Majority of student borrowers link mental health issues to debt: survey – The Hill

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The story at a glance


  • A survey by the ELVTR online education program found that 54% of student borrowers experience mental health issues due to the amount of debt they owe.

  • Fifty-six percent of people whose mental health is affected by student loans said they suffered from anxiety, while about a third suffered from depression.

  • The survey also found that student borrowers are postponing major life events, such as starting a family, because of their debt.

Most student borrowers will struggle to repay their loan debt, and more than half say the amount of debt they owe is straining their mental health, according to a recent survey.

A survey of the online education program ELVTR revealed that 54% of student borrowers experience mental health issues due to the amount of debt owed. Fifty-six percent of people whose mental health is affected by student loans said they suffered from anxiety, while about a third suffered from depression.

Before President Biden’s forgiveness plan, the average student debt balance was over $37,000, according to the Education Data Initiative. But only 41% surveyed by ELVTR are satisfied with their decision to borrow money to finance their studies. More than three-quarters of respondents are unhappy with the academic decisions they made at university.

The survey also found that student borrowers are postponing major life events because of their debt, including starting a family, buying a home and travelling.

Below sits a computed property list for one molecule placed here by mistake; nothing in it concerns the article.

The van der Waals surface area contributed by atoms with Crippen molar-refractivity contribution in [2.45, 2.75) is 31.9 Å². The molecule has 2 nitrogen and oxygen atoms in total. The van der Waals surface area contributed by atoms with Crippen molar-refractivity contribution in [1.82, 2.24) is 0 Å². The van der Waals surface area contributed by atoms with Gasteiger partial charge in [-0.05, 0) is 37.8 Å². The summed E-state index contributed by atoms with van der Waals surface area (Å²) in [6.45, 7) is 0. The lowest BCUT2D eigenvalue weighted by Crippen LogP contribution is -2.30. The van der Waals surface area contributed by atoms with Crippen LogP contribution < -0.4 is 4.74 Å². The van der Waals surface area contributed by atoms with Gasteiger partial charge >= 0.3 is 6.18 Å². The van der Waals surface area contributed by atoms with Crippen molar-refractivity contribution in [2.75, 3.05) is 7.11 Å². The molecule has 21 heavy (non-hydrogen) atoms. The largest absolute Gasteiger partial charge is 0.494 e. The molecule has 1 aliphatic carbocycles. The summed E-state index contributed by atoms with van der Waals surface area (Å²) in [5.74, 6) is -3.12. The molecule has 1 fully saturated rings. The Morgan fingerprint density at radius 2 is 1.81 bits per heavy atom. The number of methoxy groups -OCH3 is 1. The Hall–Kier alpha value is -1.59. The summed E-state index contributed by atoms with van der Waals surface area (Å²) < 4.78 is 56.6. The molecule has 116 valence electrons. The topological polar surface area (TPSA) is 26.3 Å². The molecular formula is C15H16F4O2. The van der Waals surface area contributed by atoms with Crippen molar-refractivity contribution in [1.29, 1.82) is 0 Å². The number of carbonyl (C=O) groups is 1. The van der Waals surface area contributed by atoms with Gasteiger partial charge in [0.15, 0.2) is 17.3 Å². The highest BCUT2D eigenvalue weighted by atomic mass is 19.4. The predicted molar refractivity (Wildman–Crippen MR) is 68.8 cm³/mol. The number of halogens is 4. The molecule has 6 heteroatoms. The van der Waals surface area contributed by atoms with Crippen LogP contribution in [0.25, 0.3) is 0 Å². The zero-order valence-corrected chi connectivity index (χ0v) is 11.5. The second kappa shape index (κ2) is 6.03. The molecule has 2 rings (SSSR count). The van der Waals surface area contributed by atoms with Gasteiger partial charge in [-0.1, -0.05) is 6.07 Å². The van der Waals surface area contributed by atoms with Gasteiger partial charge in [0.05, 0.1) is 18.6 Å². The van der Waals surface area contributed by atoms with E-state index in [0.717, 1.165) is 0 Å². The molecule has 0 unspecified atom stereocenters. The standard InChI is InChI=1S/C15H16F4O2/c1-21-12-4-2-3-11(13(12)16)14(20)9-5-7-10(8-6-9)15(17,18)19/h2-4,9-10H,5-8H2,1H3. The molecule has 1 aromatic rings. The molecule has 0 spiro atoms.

Still, some struggle more than others, as only 31% of women and 21% of black graduates said they could afford to make their monthly payments.

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The White House earlier this week released a state-by-state breakdown of borrowers affected by Biden’s student debt cancellation plan, which could eliminate student debt entirely for 20 million borrowers. About 90% of the expected relief will go to Americans earning less than $75,000 a year, according to a White House fact sheet.

The administration in August rolled out plans to waive up to $10,000 for federal borrowers earning less than $125,000 and up to $20,000 for borrowers who meet income criteria and received a Pell Grant during their studies.

More than 40 million total borrowers in all 50 states will be affected by the plan if all eligible applicants apply for relief online by early October. The Department of Education advises applying by Nov. 15 for relief before resuming federal loan repayments in January.

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